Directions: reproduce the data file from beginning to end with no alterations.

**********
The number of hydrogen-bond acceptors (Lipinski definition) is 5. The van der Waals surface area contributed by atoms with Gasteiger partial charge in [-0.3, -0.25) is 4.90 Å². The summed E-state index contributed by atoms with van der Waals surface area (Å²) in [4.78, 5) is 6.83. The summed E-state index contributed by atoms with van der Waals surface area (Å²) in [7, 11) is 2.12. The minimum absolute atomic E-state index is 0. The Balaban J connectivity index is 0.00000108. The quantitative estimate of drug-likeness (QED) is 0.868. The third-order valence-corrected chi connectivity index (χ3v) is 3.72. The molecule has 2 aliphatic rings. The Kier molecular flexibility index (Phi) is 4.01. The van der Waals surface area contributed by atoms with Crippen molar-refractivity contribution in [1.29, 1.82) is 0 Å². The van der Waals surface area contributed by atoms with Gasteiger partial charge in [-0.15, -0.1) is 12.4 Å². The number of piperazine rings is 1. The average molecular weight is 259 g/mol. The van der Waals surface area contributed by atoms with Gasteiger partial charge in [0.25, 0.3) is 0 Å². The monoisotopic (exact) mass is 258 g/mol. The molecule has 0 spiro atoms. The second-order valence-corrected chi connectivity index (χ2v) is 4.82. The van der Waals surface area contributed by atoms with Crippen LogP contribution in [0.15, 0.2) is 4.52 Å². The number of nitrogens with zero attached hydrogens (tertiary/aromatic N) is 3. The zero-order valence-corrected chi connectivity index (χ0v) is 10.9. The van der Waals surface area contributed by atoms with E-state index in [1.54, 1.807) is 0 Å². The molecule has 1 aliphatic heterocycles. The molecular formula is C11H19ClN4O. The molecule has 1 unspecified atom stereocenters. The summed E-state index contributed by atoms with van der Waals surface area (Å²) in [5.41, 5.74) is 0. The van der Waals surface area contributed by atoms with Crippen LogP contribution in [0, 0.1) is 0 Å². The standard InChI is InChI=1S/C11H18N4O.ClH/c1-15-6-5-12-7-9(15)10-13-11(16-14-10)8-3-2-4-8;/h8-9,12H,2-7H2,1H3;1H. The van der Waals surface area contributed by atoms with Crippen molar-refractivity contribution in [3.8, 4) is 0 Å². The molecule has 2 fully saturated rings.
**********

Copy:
The number of hydrogen-bond acceptors (Lipinski definition) is 5. The van der Waals surface area contributed by atoms with Gasteiger partial charge in [-0.3, -0.25) is 4.90 Å². The summed E-state index contributed by atoms with van der Waals surface area (Å²) in [4.78, 5) is 6.83. The summed E-state index contributed by atoms with van der Waals surface area (Å²) in [7, 11) is 2.12. The minimum absolute atomic E-state index is 0. The Balaban J connectivity index is 0.00000108. The quantitative estimate of drug-likeness (QED) is 0.868. The third-order valence-corrected chi connectivity index (χ3v) is 3.72. The molecule has 2 aliphatic rings. The Kier molecular flexibility index (Phi) is 4.01. The van der Waals surface area contributed by atoms with Crippen molar-refractivity contribution in [1.29, 1.82) is 0 Å². The van der Waals surface area contributed by atoms with Gasteiger partial charge in [-0.15, -0.1) is 12.4 Å². The number of piperazine rings is 1. The average molecular weight is 259 g/mol. The van der Waals surface area contributed by atoms with Gasteiger partial charge in [0.25, 0.3) is 0 Å². The monoisotopic (exact) mass is 258 g/mol. The molecule has 0 spiro atoms. The second-order valence-corrected chi connectivity index (χ2v) is 4.82. The van der Waals surface area contributed by atoms with Crippen LogP contribution in [0.15, 0.2) is 4.52 Å². The number of nitrogens with zero attached hydrogens (tertiary/aromatic N) is 3. The zero-order valence-corrected chi connectivity index (χ0v) is 10.9. The van der Waals surface area contributed by atoms with E-state index in [1.54, 1.807) is 0 Å². The molecule has 1 aliphatic heterocycles. The molecular formula is C11H19ClN4O. The molecule has 1 unspecified atom stereocenters. The summed E-state index contributed by atoms with van der Waals surface area (Å²) in [5.41, 5.74) is 0. The van der Waals surface area contributed by atoms with Crippen LogP contribution in [0, 0.1) is 0 Å². The standard InChI is InChI=1S/C11H18N4O.ClH/c1-15-6-5-12-7-9(15)10-13-11(16-14-10)8-3-2-4-8;/h8-9,12H,2-7H2,1H3;1H. The van der Waals surface area contributed by atoms with Crippen molar-refractivity contribution in [3.8, 4) is 0 Å². The molecule has 2 fully saturated rings.